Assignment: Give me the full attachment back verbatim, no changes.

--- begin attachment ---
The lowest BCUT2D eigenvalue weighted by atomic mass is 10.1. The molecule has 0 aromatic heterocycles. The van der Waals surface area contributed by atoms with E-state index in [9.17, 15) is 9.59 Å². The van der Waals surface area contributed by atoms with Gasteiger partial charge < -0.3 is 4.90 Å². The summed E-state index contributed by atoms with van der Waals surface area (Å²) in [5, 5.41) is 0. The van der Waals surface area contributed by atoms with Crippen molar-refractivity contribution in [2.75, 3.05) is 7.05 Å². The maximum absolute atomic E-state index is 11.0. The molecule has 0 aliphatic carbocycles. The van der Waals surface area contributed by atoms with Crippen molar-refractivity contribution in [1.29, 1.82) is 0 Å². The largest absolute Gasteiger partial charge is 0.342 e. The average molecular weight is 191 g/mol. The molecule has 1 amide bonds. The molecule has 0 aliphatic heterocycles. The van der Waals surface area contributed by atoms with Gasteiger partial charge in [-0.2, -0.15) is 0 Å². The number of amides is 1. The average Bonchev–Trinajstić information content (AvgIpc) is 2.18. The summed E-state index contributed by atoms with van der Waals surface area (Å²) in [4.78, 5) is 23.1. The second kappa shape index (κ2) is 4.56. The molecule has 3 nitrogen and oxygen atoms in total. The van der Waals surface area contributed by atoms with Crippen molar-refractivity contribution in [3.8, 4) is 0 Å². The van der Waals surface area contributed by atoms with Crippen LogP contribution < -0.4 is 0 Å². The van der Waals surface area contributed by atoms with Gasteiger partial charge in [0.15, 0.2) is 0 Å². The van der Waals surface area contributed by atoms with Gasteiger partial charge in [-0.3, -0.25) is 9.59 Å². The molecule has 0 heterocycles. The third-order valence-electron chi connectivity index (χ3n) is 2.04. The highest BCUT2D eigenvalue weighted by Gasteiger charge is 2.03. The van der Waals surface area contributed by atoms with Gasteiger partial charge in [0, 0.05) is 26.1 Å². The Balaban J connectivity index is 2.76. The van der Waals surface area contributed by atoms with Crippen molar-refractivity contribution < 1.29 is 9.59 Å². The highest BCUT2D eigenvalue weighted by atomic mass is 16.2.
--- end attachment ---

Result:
The lowest BCUT2D eigenvalue weighted by atomic mass is 10.1. The molecule has 0 aromatic heterocycles. The van der Waals surface area contributed by atoms with E-state index in [9.17, 15) is 9.59 Å². The van der Waals surface area contributed by atoms with Gasteiger partial charge < -0.3 is 4.90 Å². The summed E-state index contributed by atoms with van der Waals surface area (Å²) in [5, 5.41) is 0. The van der Waals surface area contributed by atoms with Crippen molar-refractivity contribution in [2.75, 3.05) is 7.05 Å². The maximum absolute atomic E-state index is 11.0. The molecule has 0 aliphatic carbocycles. The van der Waals surface area contributed by atoms with Crippen molar-refractivity contribution in [1.29, 1.82) is 0 Å². The largest absolute Gasteiger partial charge is 0.342 e. The average molecular weight is 191 g/mol. The molecule has 1 amide bonds. The molecule has 0 aliphatic heterocycles. The van der Waals surface area contributed by atoms with Gasteiger partial charge in [-0.2, -0.15) is 0 Å². The number of amides is 1. The average Bonchev–Trinajstić information content (AvgIpc) is 2.18. The summed E-state index contributed by atoms with van der Waals surface area (Å²) in [4.78, 5) is 23.1. The second kappa shape index (κ2) is 4.56. The molecule has 3 nitrogen and oxygen atoms in total. The van der Waals surface area contributed by atoms with Crippen molar-refractivity contribution in [3.8, 4) is 0 Å². The van der Waals surface area contributed by atoms with Crippen LogP contribution < -0.4 is 0 Å². The van der Waals surface area contributed by atoms with Gasteiger partial charge in [0.15, 0.2) is 0 Å². The van der Waals surface area contributed by atoms with Gasteiger partial charge in [-0.3, -0.25) is 9.59 Å². The molecule has 0 heterocycles. The third-order valence-electron chi connectivity index (χ3n) is 2.04. The highest BCUT2D eigenvalue weighted by Gasteiger charge is 2.03. The van der Waals surface area contributed by atoms with Gasteiger partial charge in [0, 0.05) is 26.1 Å². The Balaban J connectivity index is 2.76. The van der Waals surface area contributed by atoms with Crippen molar-refractivity contribution < 1.29 is 9.59 Å². The highest BCUT2D eigenvalue weighted by atomic mass is 16.2.